The FINANCIAL -- London police say at least five people have been killed in a terrorist attack at the British Parliament -- including a suspected attacker, a police officer stabbed by the assailant, and "three members of the public" who were struck by the assailant's vehicle when he rammed into pedestrians on Westminster Bridge.
Police said they believed a lone assailant carried out the attack on March 22, which left at least 20 injured, but that they were continuing a counterterrorism investigation and had not ruled out the possibility that others may have been involved.
Britain's top counterterrorism officer, Mark Rowley, said that "Islamist-related terrorism" was suspected as the motive, but he provided no details, according to RFE/RL.
The attack began at 2:40 p.m. local time, when a man drove a car at high speed across Westminster Bridge and rammed into a group of pedestrians -- killing at least two people -- before crashing the vehicle into a railing beside Parliament and London's iconic Big Ben clock tower.
Police said the attacker then got out of the vehicle and ran inside Parliament's security perimeter through a vehicle entrance gate and fatally stabbed a police officer.
He was then shot by plainclothes police officers and died after being taken away for treatment.
The police officer who was stabbed died later in a hospital.
Hospital officials said several people who were struck by the assailant's vehicle suffered "catastrophic" injuries.
One woman who fell from the bridge into the River Thames was pulled out alive by rescue workers, but was said to have suffered serious injuries.
French Prime Minister Bernard Cazeneuve confirmed that three French schoolchildren, aged 15 to 16, were among those injured on Westminster Bridge.
Three London police officers and two citizens of Romania also were among the injured who were struck by the vehicle on the bridge.
Westminster Bridge spans the River Thames and is used for vehicle and pedestrian traffic. It meets the Palace of Westminster compound near its northern end.
A spokesman for Prime Minister Theresa May said she was safe after the attack.
She had been in the House of Commons at the time of the attack and was quickly shuttled away by security to her office at 10 Downing Street, where she chaired an emergency security meeting at her Cabinet Office Briefing Room later on March 22.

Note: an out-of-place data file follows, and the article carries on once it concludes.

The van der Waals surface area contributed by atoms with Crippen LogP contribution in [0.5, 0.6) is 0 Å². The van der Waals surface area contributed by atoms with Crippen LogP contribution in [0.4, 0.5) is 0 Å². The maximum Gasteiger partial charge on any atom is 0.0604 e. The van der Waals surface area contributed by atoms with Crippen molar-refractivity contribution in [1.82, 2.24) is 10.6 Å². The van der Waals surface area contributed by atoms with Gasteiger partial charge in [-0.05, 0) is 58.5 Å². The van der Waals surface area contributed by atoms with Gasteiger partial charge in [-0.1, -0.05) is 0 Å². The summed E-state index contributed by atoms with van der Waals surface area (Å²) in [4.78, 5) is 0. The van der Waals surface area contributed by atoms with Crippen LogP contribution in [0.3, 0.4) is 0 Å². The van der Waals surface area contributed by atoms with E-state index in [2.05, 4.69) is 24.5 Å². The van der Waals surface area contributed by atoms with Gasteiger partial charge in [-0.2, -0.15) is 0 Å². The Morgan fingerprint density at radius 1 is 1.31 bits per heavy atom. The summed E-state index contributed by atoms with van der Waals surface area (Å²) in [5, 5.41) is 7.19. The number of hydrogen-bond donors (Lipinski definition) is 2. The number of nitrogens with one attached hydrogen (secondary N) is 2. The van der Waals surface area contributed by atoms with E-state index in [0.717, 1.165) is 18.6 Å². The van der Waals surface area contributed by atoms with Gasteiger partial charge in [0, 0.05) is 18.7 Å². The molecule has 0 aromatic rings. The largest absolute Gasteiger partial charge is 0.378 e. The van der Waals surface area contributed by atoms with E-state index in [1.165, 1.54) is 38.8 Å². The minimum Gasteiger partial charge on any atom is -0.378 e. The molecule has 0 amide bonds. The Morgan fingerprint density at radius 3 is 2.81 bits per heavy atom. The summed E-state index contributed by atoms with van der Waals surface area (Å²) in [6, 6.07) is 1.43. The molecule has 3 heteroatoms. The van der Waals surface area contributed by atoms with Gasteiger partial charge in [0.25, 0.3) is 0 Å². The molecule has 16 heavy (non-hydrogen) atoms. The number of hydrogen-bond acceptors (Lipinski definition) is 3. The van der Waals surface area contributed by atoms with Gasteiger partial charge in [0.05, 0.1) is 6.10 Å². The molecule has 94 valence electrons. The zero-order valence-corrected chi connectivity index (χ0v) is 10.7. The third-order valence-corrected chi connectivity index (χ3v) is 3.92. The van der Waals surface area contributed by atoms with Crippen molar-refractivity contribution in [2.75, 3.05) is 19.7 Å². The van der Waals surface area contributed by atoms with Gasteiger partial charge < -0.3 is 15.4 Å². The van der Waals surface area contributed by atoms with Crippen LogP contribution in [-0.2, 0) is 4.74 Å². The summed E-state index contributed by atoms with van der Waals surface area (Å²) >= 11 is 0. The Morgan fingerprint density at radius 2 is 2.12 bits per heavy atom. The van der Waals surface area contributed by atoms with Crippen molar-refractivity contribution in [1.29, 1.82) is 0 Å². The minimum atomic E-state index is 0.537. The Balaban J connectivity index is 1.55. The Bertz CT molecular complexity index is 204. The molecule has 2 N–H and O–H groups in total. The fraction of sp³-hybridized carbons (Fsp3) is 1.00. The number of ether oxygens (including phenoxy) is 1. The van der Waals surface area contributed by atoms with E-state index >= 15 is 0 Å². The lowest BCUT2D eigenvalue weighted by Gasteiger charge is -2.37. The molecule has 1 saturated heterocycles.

May said after that meeting that the government will not raise its terrorism-threat level following the attack.
Instead, she said Britain's terrorism-threat level will remain at "severe" -- the second-highest level -- which means an attack is highly likely.
May also condemned the violence at Parliament as a "sick and depraved terrorist attack," saying its location was not an accident.
A full counterterrorism investigation was launched by London Metropolitan Police.
Meanwhile, Parliament was placed on lockdown and lawmakers were sequestered in a secure area for about four hours along with others in the compound before people were allowed to leave.
In Washington, the White House said President Donald Trump offered May the full cooperation of the United States government "in responding to the attack and bringing those responsible to justice."
Earlier in the day, Secretary of State Rex Tillerson also expressed his condolences and said Washington condemned "these horrific acts of violence, and whether they were carried out by troubled individuals or by terrorists."
There was no immediate claim of responsibility for the attack.
The violence outside the British Parliament came on the first anniversary of three coordinated suicide bombings in Brussels that killed 32 victims and injured more than 300 others.
Extremists in the Islamic State extremist group claimed responsibility for the Brussels attacks.
Authorities said later that the Brussels attacks were carried out by members of a terrorist cell that had been involved in the November 2015 Paris attacks that killed 130 people and injured 368 others.
With reporting by Reuters, BBC, AFP, and AP